By this time you might be an hour and a half into the flight, maybe more. If you’re connecting at Denver, you might sweep down to the plains across Rocky Mountain National Park. If you’re on a non-stop, you might or might not ever see a square inch of Colorado, but you’ll see some part of the mountain chain. When that’s over, you’ll see the dry, sparsely roaded High Plains. You might meet up with Interstate 80 again near the course of the North Platte River, a rough guide to the old pioneer routes. In western Nebraska the country looks hilly and potholed. Anywhere in these dry plains you might see broad circles of wheat or alfalfa irrigated straight out of the Ogalalla Aquifer. Slowly, the roads increase and the green becomes more intense. You might see Omaha; even if you don’t, you’ll see the Missouri River below, running across a floodplain marked by tall bluffs.

After that, you’re almost home. Iowa, farmed and fertile looking and looking anything but flat, a rolling landscape broken by hundreds of small and big streams. The Mississippi is ahead, impossibly wide and complex looking as it braids among heavily wooded islands. And then it’s southwest Wisconsin or northwest Illinois, with county roads knocked askew from the preferred township grid as they straggle across thousands of square miles of glacial debris dumped in the last ice age. And then towns: Madison in the distance, Janesville, Beloit, Rockford. The Rock River. The Fox River, the suburbs, the city, the airport. Touchdown.

(Flying out here Friday, my routine was interrupted. I flew down to Long Beach, then from there to Chicago. Terra incognita, mostly, especially sitting over the plane’s port wing. But I did get glimpses. I puzzled over our route after leaving Long Beach; we took off to the northwest, then turned and flew south out over the ocean before turning to head east, and I just don’t know the landscape down there. The first good reference point I spotted was crossing the Colorado River. And after that, just a lot of guesswork. (The actual flight path appears to be here.)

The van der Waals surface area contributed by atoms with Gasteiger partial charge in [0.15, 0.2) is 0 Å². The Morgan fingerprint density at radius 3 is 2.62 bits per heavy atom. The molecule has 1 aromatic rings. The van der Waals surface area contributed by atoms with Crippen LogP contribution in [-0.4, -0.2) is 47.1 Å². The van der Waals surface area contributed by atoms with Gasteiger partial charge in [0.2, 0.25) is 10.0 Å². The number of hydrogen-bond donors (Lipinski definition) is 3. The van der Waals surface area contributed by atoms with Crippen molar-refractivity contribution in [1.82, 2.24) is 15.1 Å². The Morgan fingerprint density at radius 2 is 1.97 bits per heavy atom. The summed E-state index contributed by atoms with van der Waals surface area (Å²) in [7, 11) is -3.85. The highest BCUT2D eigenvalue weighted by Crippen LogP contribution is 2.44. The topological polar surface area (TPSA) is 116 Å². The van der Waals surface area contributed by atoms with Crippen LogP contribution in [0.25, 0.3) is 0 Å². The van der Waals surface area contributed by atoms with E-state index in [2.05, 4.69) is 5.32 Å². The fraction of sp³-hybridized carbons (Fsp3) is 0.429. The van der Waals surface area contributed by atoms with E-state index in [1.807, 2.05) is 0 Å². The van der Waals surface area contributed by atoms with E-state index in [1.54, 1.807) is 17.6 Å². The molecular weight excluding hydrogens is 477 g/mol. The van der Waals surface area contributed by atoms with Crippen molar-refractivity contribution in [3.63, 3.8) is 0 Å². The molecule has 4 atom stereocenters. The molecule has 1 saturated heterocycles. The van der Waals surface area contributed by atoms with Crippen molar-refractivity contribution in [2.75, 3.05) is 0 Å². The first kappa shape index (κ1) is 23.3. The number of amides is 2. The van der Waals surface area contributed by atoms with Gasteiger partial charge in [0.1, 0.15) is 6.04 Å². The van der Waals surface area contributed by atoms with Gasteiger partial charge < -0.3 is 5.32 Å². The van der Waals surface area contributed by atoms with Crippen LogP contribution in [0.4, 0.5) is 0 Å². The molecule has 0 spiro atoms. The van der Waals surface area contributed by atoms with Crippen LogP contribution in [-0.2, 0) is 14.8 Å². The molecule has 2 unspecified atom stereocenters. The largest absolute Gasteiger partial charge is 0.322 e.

When the wind at O’Hare’s from a western quarter–a common occurrence–flights often overfly the North Side or northern suburbs, then loop out over Lake Michigan and circle back to land into the wind. I’ve experienced that approach many times, and typically, it seems the maneuver occurs well up the lakeshore, well north of downtown. Today I was sitting on the north side of the plane as we crossed the city, and I could clearly see the Edgewater neighborhood and other landmarks of the North Side shoreline. But it felt like we must be well north of downtown. Then we flew out over the lake, turning north. Looking back, I could see we were actually south of the Hancock Building (it’s the tall black building toward the right edge of the forest of towers here), meaning that we must have flown right over downtown, maybe even over the southern half of the Loop, before reaching the lake. I took the picture as we completed our turn back west, and we were already well north of downtown. It was one of the best views of the city center I’ve ever gotten.

Pop: 89


Flew to Chicago today. The proximate cause: my dad’s 89th birthday today. Also, I haven’t checked in here since April. Too long, though I very skillfully missed the heat. It had been around 90 all week. Today when I arrived it was a blustery 65 or so–very similar to the conditions that have obtained much of the summer in Berkeley. I feel right at home.

One surprise upon greeting Dad when I arrived: He’s decided after all this time to let his hair grow. Me, I sport his former buzzed style. He actually has a nice head of hair going there–much more appealing than anything I’ve been able to grow in a while.

Anyway, I’m here. Dad: Happy birthday.